You are here:

Understanding the Nature of Learners' Out-of-Class Language Learning Experience with Technology

, ,

Computer Assisted Language Learning Volume 31, Number 1, ISSN 0958-8221


Out-of-class learning with technology comprises an essential context of second language development. Understanding the nature of out-of-class language learning with technology is the initial step towards safeguarding its quality. This study examined the types of learning experiences that language learners engaged in outside the classroom and the influencing factors. Three distinct types of technological experiences, with different incentives and different emotional and behavioral manifestations, were identified based on the interview responses of 21 university foreign language learners. Structural equation modeling analysis of 439 survey responses indicated that the three types of technological experiences were influenced differently by various attitudinal and support factors. Instruction-oriented technological experiences were influenced the most by learners' perception of the usefulness of the technological experience for language learning, and entertainment- and information-oriented technological experiences were the only technological experiences that were influenced directly by perceived ease of the technological experience for language learning. Social-oriented technological experiences were influenced by myriad factors. Furthermore, it was found that the influencing factors for these experiences varied for learners with beginning and with intermediate proficiency levels. The findings underscore the importance of adopting differentiated approaches to supporting different types of technological experiences.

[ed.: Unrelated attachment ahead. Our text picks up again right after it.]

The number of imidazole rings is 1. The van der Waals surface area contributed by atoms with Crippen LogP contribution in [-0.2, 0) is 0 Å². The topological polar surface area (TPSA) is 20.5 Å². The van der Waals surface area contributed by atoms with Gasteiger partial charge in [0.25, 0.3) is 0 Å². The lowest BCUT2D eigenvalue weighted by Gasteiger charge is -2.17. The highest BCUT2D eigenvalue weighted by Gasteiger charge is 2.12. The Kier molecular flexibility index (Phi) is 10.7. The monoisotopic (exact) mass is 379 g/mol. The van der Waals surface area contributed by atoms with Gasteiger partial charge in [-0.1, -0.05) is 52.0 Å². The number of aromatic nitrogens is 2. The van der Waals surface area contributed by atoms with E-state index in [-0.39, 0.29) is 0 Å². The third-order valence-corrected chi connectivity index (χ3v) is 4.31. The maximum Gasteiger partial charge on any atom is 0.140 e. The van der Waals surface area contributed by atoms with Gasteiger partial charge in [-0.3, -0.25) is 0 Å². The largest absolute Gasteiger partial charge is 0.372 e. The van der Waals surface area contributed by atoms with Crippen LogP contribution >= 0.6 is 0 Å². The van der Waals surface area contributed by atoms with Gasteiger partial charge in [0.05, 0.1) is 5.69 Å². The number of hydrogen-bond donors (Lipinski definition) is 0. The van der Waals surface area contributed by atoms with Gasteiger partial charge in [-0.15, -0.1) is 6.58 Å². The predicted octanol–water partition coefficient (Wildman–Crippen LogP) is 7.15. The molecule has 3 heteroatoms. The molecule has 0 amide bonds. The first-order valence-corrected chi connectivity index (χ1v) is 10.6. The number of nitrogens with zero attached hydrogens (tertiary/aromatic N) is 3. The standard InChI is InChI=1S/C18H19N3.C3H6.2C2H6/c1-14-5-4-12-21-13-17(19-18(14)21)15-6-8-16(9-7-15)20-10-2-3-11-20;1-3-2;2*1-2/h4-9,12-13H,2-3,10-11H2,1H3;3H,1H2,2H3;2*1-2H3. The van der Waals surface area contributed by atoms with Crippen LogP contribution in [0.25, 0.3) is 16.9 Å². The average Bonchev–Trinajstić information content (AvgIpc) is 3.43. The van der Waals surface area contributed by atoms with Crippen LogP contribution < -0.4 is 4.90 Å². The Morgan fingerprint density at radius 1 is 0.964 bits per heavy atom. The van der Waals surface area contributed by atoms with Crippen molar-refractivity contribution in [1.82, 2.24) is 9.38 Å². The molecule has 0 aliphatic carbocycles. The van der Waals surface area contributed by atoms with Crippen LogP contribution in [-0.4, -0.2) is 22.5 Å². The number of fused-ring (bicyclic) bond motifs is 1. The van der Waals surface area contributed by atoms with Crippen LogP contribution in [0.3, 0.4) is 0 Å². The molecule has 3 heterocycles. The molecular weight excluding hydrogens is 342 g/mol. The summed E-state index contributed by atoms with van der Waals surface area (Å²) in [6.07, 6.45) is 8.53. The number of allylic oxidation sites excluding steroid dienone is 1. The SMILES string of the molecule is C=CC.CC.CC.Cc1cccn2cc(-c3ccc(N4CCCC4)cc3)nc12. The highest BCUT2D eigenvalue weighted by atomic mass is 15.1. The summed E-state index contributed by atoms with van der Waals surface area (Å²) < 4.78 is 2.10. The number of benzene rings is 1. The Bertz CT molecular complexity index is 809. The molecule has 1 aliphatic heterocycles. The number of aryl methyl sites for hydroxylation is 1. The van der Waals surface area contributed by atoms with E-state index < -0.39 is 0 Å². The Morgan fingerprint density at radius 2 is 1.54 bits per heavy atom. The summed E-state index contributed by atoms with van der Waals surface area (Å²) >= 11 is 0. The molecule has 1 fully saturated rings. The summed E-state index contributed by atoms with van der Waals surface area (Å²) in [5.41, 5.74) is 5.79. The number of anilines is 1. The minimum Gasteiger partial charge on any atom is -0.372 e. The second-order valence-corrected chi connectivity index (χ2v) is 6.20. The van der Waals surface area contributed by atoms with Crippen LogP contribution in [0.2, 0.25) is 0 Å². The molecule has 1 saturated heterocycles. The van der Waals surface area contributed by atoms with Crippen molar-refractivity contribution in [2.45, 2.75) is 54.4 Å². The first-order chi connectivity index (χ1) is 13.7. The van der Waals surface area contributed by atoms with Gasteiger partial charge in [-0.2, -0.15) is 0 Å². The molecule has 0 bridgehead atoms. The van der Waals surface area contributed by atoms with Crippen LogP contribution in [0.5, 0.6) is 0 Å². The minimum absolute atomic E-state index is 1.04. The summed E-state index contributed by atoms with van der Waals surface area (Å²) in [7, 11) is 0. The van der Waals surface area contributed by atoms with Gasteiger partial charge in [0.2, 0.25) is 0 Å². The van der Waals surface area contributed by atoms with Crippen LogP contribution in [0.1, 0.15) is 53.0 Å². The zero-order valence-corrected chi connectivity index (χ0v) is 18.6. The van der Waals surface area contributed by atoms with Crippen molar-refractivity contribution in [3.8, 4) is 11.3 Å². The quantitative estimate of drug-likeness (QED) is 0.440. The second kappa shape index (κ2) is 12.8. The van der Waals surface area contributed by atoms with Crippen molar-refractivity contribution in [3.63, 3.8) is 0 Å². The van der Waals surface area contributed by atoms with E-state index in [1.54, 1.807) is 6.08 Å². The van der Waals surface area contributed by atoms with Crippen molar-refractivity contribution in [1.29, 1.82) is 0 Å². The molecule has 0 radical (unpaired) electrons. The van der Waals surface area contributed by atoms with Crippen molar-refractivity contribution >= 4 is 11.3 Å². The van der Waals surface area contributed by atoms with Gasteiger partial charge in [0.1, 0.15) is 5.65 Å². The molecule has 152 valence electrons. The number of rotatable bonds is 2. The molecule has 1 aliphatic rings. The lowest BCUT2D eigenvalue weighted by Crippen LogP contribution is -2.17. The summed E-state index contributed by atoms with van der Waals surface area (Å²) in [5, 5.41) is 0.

Lai, C., Hu, X. & Lyu, B. (2018). Understanding the Nature of Learners' Out-of-Class Language Learning Experience with Technology. Computer Assisted Language Learning, 31(1), 114-143. Retrieved March 2, 2021 from .

This record was imported from ERIC on January 9, 2019. [Original Record]

ERIC is sponsored by the Institute of Education Sciences (IES) of the U.S. Department of Education.

Copyright for this record is held by the content creator. For more details see ERIC's copyright policy.